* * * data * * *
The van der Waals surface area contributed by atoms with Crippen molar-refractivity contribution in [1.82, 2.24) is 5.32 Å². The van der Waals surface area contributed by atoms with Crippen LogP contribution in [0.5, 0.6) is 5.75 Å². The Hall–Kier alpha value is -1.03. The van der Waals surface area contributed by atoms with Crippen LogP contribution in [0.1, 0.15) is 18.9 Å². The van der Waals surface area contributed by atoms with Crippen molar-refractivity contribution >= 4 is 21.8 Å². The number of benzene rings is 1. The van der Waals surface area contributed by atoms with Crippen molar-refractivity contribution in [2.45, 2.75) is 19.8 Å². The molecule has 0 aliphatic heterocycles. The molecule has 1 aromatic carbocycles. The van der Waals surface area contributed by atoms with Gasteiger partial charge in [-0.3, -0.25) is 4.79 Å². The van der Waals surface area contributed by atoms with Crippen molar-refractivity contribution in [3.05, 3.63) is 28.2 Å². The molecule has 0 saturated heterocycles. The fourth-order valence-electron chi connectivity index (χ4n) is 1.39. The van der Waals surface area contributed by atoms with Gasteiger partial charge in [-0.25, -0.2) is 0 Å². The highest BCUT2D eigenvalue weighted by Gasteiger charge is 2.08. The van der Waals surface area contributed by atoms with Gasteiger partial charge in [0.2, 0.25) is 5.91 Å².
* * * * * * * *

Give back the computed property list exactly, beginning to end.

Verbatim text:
The van der Waals surface area contributed by atoms with Crippen molar-refractivity contribution in [1.82, 2.24) is 5.32 Å². The van der Waals surface area contributed by atoms with Crippen LogP contribution in [0.5, 0.6) is 5.75 Å². The Hall–Kier alpha value is -1.03. The van der Waals surface area contributed by atoms with Crippen LogP contribution in [0.1, 0.15) is 18.9 Å². The van der Waals surface area contributed by atoms with Crippen molar-refractivity contribution >= 4 is 21.8 Å². The number of benzene rings is 1. The van der Waals surface area contributed by atoms with Crippen molar-refractivity contribution in [2.45, 2.75) is 19.8 Å². The molecule has 0 aliphatic heterocycles. The molecule has 1 aromatic carbocycles. The van der Waals surface area contributed by atoms with Gasteiger partial charge in [-0.3, -0.25) is 4.79 Å². The van der Waals surface area contributed by atoms with Crippen molar-refractivity contribution in [3.05, 3.63) is 28.2 Å². The molecule has 0 saturated heterocycles. The fourth-order valence-electron chi connectivity index (χ4n) is 1.39. The van der Waals surface area contributed by atoms with Gasteiger partial charge in [-0.25, -0.2) is 0 Å². The highest BCUT2D eigenvalue weighted by Gasteiger charge is 2.08. The van der Waals surface area contributed by atoms with Gasteiger partial charge in [0.2, 0.25) is 5.91 Å².